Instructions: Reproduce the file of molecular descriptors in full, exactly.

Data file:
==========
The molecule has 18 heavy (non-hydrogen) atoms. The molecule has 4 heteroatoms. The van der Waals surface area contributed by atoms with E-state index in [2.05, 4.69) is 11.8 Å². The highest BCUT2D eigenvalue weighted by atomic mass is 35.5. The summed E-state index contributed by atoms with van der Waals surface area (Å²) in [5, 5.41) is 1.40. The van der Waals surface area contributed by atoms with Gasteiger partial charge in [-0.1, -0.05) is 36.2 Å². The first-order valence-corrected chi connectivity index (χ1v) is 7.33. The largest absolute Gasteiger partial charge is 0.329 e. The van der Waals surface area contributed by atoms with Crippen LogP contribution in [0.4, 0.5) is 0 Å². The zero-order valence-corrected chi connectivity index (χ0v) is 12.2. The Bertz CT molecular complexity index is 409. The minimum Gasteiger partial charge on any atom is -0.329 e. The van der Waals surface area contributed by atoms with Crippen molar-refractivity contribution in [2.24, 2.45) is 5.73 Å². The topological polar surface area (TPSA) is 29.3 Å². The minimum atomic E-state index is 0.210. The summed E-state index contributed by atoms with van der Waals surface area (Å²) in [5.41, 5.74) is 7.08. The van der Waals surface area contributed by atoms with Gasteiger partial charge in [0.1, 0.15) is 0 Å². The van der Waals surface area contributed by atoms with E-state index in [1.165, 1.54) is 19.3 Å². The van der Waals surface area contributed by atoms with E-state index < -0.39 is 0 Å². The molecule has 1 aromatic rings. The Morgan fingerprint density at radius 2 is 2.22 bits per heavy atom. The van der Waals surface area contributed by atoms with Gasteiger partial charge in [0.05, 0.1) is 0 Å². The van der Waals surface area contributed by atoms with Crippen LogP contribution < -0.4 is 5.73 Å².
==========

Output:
The molecule has 18 heavy (non-hydrogen) atoms. The molecule has 4 heteroatoms. The van der Waals surface area contributed by atoms with E-state index in [2.05, 4.69) is 11.8 Å². The highest BCUT2D eigenvalue weighted by atomic mass is 35.5. The summed E-state index contributed by atoms with van der Waals surface area (Å²) in [5, 5.41) is 1.40. The van der Waals surface area contributed by atoms with Gasteiger partial charge in [-0.1, -0.05) is 36.2 Å². The first-order valence-corrected chi connectivity index (χ1v) is 7.33. The largest absolute Gasteiger partial charge is 0.329 e. The van der Waals surface area contributed by atoms with Crippen LogP contribution in [0.4, 0.5) is 0 Å². The zero-order valence-corrected chi connectivity index (χ0v) is 12.2. The Bertz CT molecular complexity index is 409. The minimum Gasteiger partial charge on any atom is -0.329 e. The van der Waals surface area contributed by atoms with Crippen molar-refractivity contribution in [2.24, 2.45) is 5.73 Å². The topological polar surface area (TPSA) is 29.3 Å². The minimum atomic E-state index is 0.210. The summed E-state index contributed by atoms with van der Waals surface area (Å²) in [5.41, 5.74) is 7.08. The van der Waals surface area contributed by atoms with Gasteiger partial charge in [0.1, 0.15) is 0 Å². The van der Waals surface area contributed by atoms with E-state index in [1.165, 1.54) is 19.3 Å². The van der Waals surface area contributed by atoms with E-state index < -0.39 is 0 Å². The molecule has 1 aromatic rings. The Morgan fingerprint density at radius 2 is 2.22 bits per heavy atom. The van der Waals surface area contributed by atoms with Gasteiger partial charge in [0.05, 0.1) is 0 Å². The van der Waals surface area contributed by atoms with Crippen LogP contribution < -0.4 is 5.73 Å².